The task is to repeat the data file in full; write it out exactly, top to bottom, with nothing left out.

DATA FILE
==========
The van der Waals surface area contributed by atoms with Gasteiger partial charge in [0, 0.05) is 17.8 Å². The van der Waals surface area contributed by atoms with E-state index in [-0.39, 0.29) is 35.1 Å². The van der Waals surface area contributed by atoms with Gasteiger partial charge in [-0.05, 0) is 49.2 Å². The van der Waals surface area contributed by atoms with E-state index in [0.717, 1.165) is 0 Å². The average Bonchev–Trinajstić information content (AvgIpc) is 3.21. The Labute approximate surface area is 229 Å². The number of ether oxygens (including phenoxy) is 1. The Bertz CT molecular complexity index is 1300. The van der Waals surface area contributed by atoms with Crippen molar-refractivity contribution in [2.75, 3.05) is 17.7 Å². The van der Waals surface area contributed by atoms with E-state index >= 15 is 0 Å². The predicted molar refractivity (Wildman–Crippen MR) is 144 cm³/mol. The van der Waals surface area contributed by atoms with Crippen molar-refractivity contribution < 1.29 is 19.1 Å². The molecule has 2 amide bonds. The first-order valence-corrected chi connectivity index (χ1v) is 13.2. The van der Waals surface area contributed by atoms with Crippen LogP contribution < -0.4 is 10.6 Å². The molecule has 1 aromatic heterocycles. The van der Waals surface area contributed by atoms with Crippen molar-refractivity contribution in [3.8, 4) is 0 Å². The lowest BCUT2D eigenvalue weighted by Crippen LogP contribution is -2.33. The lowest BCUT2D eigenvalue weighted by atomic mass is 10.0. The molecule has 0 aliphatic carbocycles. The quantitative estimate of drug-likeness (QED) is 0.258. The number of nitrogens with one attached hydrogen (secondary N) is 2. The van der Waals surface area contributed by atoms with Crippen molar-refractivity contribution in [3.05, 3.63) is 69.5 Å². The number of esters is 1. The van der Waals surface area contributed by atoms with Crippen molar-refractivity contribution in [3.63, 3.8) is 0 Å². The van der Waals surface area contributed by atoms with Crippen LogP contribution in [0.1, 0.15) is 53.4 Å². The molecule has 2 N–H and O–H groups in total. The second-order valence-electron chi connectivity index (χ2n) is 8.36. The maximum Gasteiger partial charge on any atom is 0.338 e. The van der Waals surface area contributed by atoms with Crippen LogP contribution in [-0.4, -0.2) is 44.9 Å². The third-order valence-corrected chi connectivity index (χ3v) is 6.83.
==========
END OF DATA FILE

The van der Waals surface area contributed by atoms with Gasteiger partial charge in [0, 0.05) is 17.8 Å². The van der Waals surface area contributed by atoms with E-state index in [-0.39, 0.29) is 35.1 Å². The van der Waals surface area contributed by atoms with Gasteiger partial charge in [-0.05, 0) is 49.2 Å². The van der Waals surface area contributed by atoms with E-state index in [0.717, 1.165) is 0 Å². The average Bonchev–Trinajstić information content (AvgIpc) is 3.21. The Labute approximate surface area is 229 Å². The number of ether oxygens (including phenoxy) is 1. The Bertz CT molecular complexity index is 1300. The van der Waals surface area contributed by atoms with Crippen molar-refractivity contribution in [2.75, 3.05) is 17.7 Å². The van der Waals surface area contributed by atoms with E-state index >= 15 is 0 Å². The predicted molar refractivity (Wildman–Crippen MR) is 144 cm³/mol. The van der Waals surface area contributed by atoms with Crippen molar-refractivity contribution < 1.29 is 19.1 Å². The molecule has 2 amide bonds. The first-order valence-corrected chi connectivity index (χ1v) is 13.2. The van der Waals surface area contributed by atoms with Crippen LogP contribution < -0.4 is 10.6 Å². The molecule has 1 aromatic heterocycles. The van der Waals surface area contributed by atoms with Crippen molar-refractivity contribution in [3.8, 4) is 0 Å². The lowest BCUT2D eigenvalue weighted by Crippen LogP contribution is -2.33. The lowest BCUT2D eigenvalue weighted by atomic mass is 10.0. The molecule has 0 aliphatic carbocycles. The quantitative estimate of drug-likeness (QED) is 0.258. The number of nitrogens with one attached hydrogen (secondary N) is 2. The van der Waals surface area contributed by atoms with Crippen molar-refractivity contribution in [3.05, 3.63) is 69.5 Å². The number of esters is 1. The van der Waals surface area contributed by atoms with Crippen molar-refractivity contribution in [3.63, 3.8) is 0 Å². The van der Waals surface area contributed by atoms with Crippen LogP contribution in [0.1, 0.15) is 53.4 Å². The molecule has 2 N–H and O–H groups in total. The second-order valence-electron chi connectivity index (χ2n) is 8.36. The maximum Gasteiger partial charge on any atom is 0.338 e. The van der Waals surface area contributed by atoms with Crippen LogP contribution in [-0.4, -0.2) is 44.9 Å². The third-order valence-corrected chi connectivity index (χ3v) is 6.83.